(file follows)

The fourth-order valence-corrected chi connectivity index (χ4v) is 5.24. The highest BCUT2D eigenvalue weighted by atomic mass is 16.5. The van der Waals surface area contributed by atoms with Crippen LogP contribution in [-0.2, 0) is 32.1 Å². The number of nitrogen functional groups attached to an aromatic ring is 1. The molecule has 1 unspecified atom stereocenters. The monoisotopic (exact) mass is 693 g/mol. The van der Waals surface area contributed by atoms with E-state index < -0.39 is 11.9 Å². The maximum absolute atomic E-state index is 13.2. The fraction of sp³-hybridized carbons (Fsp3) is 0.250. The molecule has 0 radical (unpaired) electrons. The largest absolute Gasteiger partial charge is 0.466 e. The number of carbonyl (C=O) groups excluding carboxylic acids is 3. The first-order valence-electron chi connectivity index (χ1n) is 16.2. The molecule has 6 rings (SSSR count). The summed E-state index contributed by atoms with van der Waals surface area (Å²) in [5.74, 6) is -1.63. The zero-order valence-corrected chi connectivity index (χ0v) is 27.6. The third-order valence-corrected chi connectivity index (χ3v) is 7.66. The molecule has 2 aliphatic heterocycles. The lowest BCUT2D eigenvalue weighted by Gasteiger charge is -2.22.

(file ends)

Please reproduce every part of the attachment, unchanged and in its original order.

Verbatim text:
The fourth-order valence-corrected chi connectivity index (χ4v) is 5.24. The highest BCUT2D eigenvalue weighted by atomic mass is 16.5. The van der Waals surface area contributed by atoms with Crippen LogP contribution in [-0.2, 0) is 32.1 Å². The number of nitrogen functional groups attached to an aromatic ring is 1. The molecule has 1 unspecified atom stereocenters. The monoisotopic (exact) mass is 693 g/mol. The van der Waals surface area contributed by atoms with E-state index < -0.39 is 11.9 Å². The maximum absolute atomic E-state index is 13.2. The fraction of sp³-hybridized carbons (Fsp3) is 0.250. The molecule has 0 radical (unpaired) electrons. The largest absolute Gasteiger partial charge is 0.466 e. The number of carbonyl (C=O) groups excluding carboxylic acids is 3. The first-order valence-electron chi connectivity index (χ1n) is 16.2. The molecule has 6 rings (SSSR count). The summed E-state index contributed by atoms with van der Waals surface area (Å²) in [5.74, 6) is -1.63. The zero-order valence-corrected chi connectivity index (χ0v) is 27.6. The third-order valence-corrected chi connectivity index (χ3v) is 7.66. The molecule has 2 aliphatic heterocycles. The lowest BCUT2D eigenvalue weighted by Gasteiger charge is -2.22.